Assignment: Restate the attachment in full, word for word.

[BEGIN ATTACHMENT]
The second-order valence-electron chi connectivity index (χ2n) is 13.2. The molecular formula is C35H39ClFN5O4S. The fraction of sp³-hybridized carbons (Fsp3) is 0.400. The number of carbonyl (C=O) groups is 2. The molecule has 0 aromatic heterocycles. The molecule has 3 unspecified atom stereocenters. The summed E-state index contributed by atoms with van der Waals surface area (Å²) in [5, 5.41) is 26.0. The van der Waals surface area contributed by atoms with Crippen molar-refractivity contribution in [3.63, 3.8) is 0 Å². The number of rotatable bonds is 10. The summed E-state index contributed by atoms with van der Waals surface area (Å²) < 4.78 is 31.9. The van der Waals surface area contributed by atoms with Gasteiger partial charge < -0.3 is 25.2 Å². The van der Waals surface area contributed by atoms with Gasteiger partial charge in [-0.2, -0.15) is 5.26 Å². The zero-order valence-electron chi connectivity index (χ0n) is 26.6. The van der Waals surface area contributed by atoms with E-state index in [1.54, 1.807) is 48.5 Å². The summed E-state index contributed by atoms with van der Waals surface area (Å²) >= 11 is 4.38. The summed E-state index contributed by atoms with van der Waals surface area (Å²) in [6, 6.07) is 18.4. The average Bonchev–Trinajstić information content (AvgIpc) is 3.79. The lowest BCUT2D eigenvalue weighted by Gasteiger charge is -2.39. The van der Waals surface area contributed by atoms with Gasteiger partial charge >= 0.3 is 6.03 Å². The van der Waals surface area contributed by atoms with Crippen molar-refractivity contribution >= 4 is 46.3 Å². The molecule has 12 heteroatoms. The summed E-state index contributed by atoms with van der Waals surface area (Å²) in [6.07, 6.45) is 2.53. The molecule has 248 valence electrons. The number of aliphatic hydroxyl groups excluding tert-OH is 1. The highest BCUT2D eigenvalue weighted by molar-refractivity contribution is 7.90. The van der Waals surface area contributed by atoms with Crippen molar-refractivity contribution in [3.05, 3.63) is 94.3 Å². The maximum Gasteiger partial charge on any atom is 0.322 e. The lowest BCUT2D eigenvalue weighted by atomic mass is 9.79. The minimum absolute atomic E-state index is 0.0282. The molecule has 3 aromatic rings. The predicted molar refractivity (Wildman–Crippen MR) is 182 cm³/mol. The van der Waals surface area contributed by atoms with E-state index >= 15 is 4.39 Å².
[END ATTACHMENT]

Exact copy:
The second-order valence-electron chi connectivity index (χ2n) is 13.2. The molecular formula is C35H39ClFN5O4S. The fraction of sp³-hybridized carbons (Fsp3) is 0.400. The number of carbonyl (C=O) groups is 2. The molecule has 0 aromatic heterocycles. The molecule has 3 unspecified atom stereocenters. The summed E-state index contributed by atoms with van der Waals surface area (Å²) in [5, 5.41) is 26.0. The van der Waals surface area contributed by atoms with Crippen molar-refractivity contribution in [3.63, 3.8) is 0 Å². The number of rotatable bonds is 10. The summed E-state index contributed by atoms with van der Waals surface area (Å²) < 4.78 is 31.9. The van der Waals surface area contributed by atoms with Gasteiger partial charge < -0.3 is 25.2 Å². The van der Waals surface area contributed by atoms with Gasteiger partial charge in [-0.2, -0.15) is 5.26 Å². The zero-order valence-electron chi connectivity index (χ0n) is 26.6. The van der Waals surface area contributed by atoms with E-state index in [1.54, 1.807) is 48.5 Å². The summed E-state index contributed by atoms with van der Waals surface area (Å²) >= 11 is 4.38. The summed E-state index contributed by atoms with van der Waals surface area (Å²) in [6, 6.07) is 18.4. The average Bonchev–Trinajstić information content (AvgIpc) is 3.79. The lowest BCUT2D eigenvalue weighted by Gasteiger charge is -2.39. The van der Waals surface area contributed by atoms with Gasteiger partial charge >= 0.3 is 6.03 Å². The van der Waals surface area contributed by atoms with Crippen molar-refractivity contribution >= 4 is 46.3 Å². The molecule has 12 heteroatoms. The summed E-state index contributed by atoms with van der Waals surface area (Å²) in [6.07, 6.45) is 2.53. The molecule has 248 valence electrons. The number of aliphatic hydroxyl groups excluding tert-OH is 1. The highest BCUT2D eigenvalue weighted by molar-refractivity contribution is 7.90. The van der Waals surface area contributed by atoms with Crippen molar-refractivity contribution in [3.05, 3.63) is 94.3 Å². The maximum Gasteiger partial charge on any atom is 0.322 e. The lowest BCUT2D eigenvalue weighted by atomic mass is 9.79. The minimum absolute atomic E-state index is 0.0282. The molecule has 3 aromatic rings. The predicted molar refractivity (Wildman–Crippen MR) is 182 cm³/mol. The van der Waals surface area contributed by atoms with E-state index >= 15 is 4.39 Å².